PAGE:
Mainly aimed at institutions and actors that are engaged in the collection, analysis and dissemination of data on discrimination and inequalities, such as NSOs, ministries or other national or local administrative bodies, equality bodies and human rights institutions, the purpose of the Guide is twofold: first, to take stock of current practices and to share practical examples of how different countries are approaching the production of statistics on discrimination and inequalities using administrative data. Keeping in mind that the availability and use of administrative data in any given country is influenced by a range of historical, political, cultural and administrative factors, the Task Team is trying to gather examples of practices from a diversity of national contexts. Second, the Guide aims to provide general recommendations on how to better use administrative records to produce various types of statistics on discrimination and inequalities.

The Task Team has identified several sources of administrative data from which discrimination and inequality statistics can be derived. These include offences reported to the police, crime data collected by the police, but also administrative data on police activities that can be used to examine whether discriminatory practices are taking place. For instance, data on police stops can be analysed to determine if some groups in the population experience a disproportionate number of police stops. Similarly, data on police response times to domestic violence calls can be used to analyse differences in people’s access to police response in different police districts, which may differ in terms of the median income or other characteristics of people living in these districts. Other types of relevant administrative data identified by the Task Team include data on active and concluded discrimination, harassment and hate crime cases as well as on convictions. Socio-demographic data on people having contact with different parts of the justice system can also reveal whether particular groups are over- or underrepresented within parts of the justice system, or whether they receive different treatments. Recognizing that people, and particularly those in more vulnerable situations, might be reluctant to contact law enforcement authorities to report incidents, the Task Team is also reviewing the use of data collected by organisations outside the formal justice system, such as complaints data collected by National Equality Bodies, National Human Rights Institutions, civil society organisations as well as other relevant entities such as legal aid schemes, alternative dispute resolution mechanisms, legal empowerment groups and lawyer associations. Finally, the Task Team is exploring how the wide range of datasets compiled by service provision institutions can be used for equality analysis across different population groups, by showing differences in terms of ethnicity, for example. While some service provision institutions collect complaints data (e.g. reports of abuse within health services, data on exclusions from schools, on accidents and failed safety inspections in workplaces, etc.), which can be used to measure direct discrimination, many other types of data collected by service provision institutions can be used to detect discrepancies in outcomes between groups, or indirect discrimination.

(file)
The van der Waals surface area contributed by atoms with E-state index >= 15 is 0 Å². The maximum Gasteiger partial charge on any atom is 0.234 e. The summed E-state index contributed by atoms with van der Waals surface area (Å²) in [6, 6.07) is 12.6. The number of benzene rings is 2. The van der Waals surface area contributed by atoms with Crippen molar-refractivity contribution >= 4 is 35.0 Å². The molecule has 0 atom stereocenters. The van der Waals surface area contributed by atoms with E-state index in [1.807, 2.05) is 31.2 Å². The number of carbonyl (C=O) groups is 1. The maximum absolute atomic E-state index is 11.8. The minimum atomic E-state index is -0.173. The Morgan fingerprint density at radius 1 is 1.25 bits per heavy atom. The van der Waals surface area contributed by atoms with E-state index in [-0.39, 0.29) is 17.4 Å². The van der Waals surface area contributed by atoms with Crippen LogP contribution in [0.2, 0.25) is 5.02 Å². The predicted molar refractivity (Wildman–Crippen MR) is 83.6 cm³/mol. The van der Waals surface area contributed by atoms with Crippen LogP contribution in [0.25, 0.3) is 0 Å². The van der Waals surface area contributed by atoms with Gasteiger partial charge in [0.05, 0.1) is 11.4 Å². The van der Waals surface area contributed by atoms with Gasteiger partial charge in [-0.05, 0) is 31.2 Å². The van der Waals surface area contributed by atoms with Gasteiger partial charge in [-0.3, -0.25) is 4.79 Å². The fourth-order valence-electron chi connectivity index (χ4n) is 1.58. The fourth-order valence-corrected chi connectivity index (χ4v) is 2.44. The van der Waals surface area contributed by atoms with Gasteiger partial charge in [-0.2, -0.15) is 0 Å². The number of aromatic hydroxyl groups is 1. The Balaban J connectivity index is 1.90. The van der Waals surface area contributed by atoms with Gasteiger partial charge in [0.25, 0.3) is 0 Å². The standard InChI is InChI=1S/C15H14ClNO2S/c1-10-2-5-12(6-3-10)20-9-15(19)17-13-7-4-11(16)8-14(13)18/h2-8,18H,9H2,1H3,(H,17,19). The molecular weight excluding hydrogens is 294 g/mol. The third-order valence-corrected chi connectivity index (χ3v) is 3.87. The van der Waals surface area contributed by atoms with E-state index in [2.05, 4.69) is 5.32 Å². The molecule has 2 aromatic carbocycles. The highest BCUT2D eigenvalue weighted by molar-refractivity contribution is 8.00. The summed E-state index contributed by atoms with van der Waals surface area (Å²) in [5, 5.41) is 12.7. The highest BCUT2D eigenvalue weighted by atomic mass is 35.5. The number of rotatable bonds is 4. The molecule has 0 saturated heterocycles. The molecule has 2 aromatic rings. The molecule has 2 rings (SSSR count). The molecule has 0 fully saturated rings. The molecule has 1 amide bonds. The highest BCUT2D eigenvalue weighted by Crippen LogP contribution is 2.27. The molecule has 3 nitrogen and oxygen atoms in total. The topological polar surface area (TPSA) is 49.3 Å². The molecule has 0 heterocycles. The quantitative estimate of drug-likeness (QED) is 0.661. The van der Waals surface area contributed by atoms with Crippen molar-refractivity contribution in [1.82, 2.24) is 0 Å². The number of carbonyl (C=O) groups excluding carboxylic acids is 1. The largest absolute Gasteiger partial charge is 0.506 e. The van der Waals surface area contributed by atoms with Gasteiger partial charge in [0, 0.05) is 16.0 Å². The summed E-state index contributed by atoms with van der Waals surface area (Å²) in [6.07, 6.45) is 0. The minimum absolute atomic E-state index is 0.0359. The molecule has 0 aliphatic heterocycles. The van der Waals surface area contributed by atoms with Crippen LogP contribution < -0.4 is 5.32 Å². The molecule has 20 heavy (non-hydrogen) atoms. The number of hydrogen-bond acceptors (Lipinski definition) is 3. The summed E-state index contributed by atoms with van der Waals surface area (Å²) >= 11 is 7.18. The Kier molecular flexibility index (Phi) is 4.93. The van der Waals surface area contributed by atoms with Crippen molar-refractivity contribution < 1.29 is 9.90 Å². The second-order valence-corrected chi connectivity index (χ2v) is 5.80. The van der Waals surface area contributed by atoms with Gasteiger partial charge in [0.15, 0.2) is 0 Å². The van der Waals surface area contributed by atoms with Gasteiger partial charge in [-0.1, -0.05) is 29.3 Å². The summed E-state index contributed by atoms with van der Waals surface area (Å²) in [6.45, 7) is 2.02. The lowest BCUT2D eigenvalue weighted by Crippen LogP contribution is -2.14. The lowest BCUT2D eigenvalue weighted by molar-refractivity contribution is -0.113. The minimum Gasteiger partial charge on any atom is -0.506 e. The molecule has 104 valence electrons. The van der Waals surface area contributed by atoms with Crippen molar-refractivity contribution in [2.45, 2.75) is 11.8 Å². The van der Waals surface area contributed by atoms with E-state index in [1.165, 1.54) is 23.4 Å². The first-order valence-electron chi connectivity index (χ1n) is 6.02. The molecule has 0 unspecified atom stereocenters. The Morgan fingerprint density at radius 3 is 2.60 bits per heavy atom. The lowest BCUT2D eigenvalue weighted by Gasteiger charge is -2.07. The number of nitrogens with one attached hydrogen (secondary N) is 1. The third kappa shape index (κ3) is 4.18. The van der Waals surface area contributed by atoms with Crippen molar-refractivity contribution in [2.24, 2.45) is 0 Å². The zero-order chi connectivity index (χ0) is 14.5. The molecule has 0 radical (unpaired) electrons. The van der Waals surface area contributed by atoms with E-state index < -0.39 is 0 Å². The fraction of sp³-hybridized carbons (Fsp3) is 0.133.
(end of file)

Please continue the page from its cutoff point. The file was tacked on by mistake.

Figure 4.

International agreed normative frameworks on participation of specific groups in political and public affairs.

International agreed normative frameworks on participation of specific groups in political and public affairs.

4.Task Team on Participation in Political and Public Affairs